Philosophy's Purpose

The Wilson Quarterly, Autumn 2001 | Go to article overview

Philosophy's Purpose


"Philosophy as a Humanistic Discipline" by Bernard Williams, in The Threepenny Review (Spring 2001), P.O. Box 9131, Berkeley, Calif. 94709.

Philosophy has become so recondite and airless an occupation these days that the very title of Williams's essay may seem a reproach. Williams, who teaches philosophy at Oxford University and the University of California, Berkeley, and is the author of Shame and Necessity (1993), among many other books, regrets that students too often end up believing that philosophy is "a self-contained technical subject." He believes that philosophy should rather be "part of a more general attempt to make the best sense of our life, and so of our intellectual activities, in the situation in which we find ourselves." If it is to do that, philosophy needs to rid itself of what Williams calls "scientistic illusions." It should not by to behave like a branch of the natural sciences, except in those cases where that is precisely what it is--"work in the philosophy of quantum mechanics, for instance, or in the more technical aspects of logic." Philosophy must certainly take an interest in the sciences, but without being assimilat ed "to the aims, or at least the manners, of the sciences."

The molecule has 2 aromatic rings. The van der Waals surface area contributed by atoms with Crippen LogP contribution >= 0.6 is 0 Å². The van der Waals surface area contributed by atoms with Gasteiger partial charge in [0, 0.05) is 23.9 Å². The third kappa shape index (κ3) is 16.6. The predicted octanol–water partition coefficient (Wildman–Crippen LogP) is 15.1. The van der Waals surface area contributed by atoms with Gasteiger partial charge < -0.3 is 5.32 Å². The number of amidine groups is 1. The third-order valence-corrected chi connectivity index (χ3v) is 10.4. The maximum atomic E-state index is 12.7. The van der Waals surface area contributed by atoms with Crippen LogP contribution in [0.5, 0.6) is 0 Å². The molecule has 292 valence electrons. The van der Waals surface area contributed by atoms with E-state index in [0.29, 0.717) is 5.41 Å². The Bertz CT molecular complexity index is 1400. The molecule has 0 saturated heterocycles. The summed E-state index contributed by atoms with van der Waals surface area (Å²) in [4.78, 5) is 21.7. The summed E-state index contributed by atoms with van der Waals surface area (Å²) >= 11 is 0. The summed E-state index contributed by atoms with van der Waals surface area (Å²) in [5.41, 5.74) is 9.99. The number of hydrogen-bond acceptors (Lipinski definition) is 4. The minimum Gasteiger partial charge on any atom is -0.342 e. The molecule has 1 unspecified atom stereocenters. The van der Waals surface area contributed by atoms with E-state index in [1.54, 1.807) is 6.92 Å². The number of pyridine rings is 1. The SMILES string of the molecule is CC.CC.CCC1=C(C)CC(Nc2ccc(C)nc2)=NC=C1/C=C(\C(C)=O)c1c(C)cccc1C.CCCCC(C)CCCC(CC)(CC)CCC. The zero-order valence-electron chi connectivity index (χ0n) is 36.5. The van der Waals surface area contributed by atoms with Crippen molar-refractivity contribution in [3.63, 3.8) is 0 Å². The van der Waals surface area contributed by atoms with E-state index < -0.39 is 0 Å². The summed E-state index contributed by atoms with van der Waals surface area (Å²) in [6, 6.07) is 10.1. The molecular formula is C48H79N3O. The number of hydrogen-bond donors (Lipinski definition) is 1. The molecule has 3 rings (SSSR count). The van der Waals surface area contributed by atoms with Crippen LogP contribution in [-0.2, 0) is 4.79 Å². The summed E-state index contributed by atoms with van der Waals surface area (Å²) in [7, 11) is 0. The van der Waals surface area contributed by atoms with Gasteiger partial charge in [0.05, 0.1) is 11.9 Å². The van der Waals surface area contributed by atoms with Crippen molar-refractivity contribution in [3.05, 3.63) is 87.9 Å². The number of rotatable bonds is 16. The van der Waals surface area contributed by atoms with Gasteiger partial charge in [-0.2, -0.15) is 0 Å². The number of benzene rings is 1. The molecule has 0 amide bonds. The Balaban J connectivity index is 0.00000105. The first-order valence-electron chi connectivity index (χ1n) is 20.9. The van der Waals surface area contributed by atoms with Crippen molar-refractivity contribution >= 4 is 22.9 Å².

Philosophy, for Williams, belongs to an expansive humanistic enterprise. If philosophy is to contribute successfully to that process of understanding ourselves and our activities, it must attend to all the other parts of the enterprise, especially history: "If we believe that philosophy might play an important part in making people think about what they are doing, then philosophy should acknowledge its connections with other ways of understanding ourselves, and if it insists on not doing so, it may seem to the student in every sense quite peculiar.

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